Richard Griffiths, seated, met aspiring actor/director/writer Brian DiMaio, right, on the set of the second Naked Gun film. DiMaio, a bit too focused on the camera as he performed his bit part pushing a samovar of coffee across the room, ran the cart into Griffith. The coffee landed in Griffith’s lap setting off a chain of events so hilarious that it made the final cut of the movie.
Richard Griffiths, longtime theater and film actor, has died. He was 65.
His agent, Simon Beresford, confirmed Griffiths died Thursday from complications following heart surgery earlier in the week.
Griffiths, best known as Harry Potter’s mean, materialistic Uncle Vernon, got his start on BBC Radio and in small theatres in England.
Besides appearing in five of the “Harry Potter” films, he also appeared in “The Naked Gun 2 ½: The Smell of Fear,” “The Hitchhiker’s Guide to the Galaxy,” “RECOiL” and “Pirates of the Caribbean: On Stranger Tides.”
Davy Jones on the set of RECOiL with writer/director/actor Brian DiMaio. Jones played a detective and sang a musical number that didn't make the final cut.
Davy Jones, best known as the lead singer for the 1960s made-for-TV band “The Monkees” died Wednesday from an apparent heart attack. He was 66.
Born in Manchester, England in 1945, Jones got his first big taste of show business in “Oliver” playing the Artful Dodger in London. He played the same role on Broadway and was nominated for a Tony Award.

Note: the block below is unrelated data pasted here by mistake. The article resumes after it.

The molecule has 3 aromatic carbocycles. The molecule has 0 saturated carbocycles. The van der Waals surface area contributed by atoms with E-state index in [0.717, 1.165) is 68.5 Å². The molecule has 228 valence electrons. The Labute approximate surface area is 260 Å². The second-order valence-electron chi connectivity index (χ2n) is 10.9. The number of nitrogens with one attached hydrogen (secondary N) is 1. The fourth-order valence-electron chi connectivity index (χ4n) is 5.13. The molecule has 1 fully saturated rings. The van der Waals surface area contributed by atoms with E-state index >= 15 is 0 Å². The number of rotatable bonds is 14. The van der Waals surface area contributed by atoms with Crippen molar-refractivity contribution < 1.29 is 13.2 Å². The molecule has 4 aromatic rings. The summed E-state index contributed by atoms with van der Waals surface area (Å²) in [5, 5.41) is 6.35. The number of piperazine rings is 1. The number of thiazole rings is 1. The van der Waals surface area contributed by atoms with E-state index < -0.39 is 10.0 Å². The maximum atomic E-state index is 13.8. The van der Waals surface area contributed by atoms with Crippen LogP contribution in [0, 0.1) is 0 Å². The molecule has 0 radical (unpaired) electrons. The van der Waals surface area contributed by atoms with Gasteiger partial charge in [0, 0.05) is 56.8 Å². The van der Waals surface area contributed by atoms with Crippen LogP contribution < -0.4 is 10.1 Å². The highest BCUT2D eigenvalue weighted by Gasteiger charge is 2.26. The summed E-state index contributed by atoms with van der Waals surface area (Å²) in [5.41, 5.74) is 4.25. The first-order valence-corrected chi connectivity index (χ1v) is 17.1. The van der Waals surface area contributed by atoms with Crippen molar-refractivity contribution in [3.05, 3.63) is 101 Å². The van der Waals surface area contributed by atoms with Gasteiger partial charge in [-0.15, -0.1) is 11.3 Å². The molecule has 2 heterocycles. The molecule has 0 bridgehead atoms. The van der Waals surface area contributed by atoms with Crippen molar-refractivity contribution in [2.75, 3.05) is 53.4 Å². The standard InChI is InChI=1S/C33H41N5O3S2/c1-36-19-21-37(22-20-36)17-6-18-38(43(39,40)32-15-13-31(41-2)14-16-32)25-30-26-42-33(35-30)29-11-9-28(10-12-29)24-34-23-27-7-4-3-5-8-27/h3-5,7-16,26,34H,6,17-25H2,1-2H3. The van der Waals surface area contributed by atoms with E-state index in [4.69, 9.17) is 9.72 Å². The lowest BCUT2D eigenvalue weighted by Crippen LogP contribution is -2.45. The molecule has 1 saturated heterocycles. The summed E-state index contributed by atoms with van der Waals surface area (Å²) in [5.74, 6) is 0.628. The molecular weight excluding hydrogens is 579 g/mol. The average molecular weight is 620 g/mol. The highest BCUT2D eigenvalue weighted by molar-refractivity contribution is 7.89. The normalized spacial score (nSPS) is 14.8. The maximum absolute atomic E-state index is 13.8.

He first gained fame in the United States when he joined Mike Nesmith, Peter Tork and Micky Dolenz in “The Monkees” TV show, which ran on NBC for two seasons. After the cancellation of their show, “The Monkees” still toured and released material before splitting up in 1971.
Catch Homeland on Showtime featuring Claire Danes (center), Mandy Patinkin (right) and, eventually, Joe Mantegna (left) when Patinkin quits in a couple of years.
New York—The latest manager for Tony- and Emmy-Award-winning actor and singer Mandy Patinkin said last week how happy Patinkin is for the opportunity to return to television in the “Showtime” drama “Homeland” so he can star in it for a season or two before he decides he and the producers of the show have different artistic visions and he leaves the program.
Larry Gould, Patinkin’s agent since January of this year, said that the former “Chicago Hope” and “Criminal Minds” star has been away from television doing theater in New York and London for the past several years, and missed the “tension, low morale and negativity” that he used to feel and spread after several months of working in network television.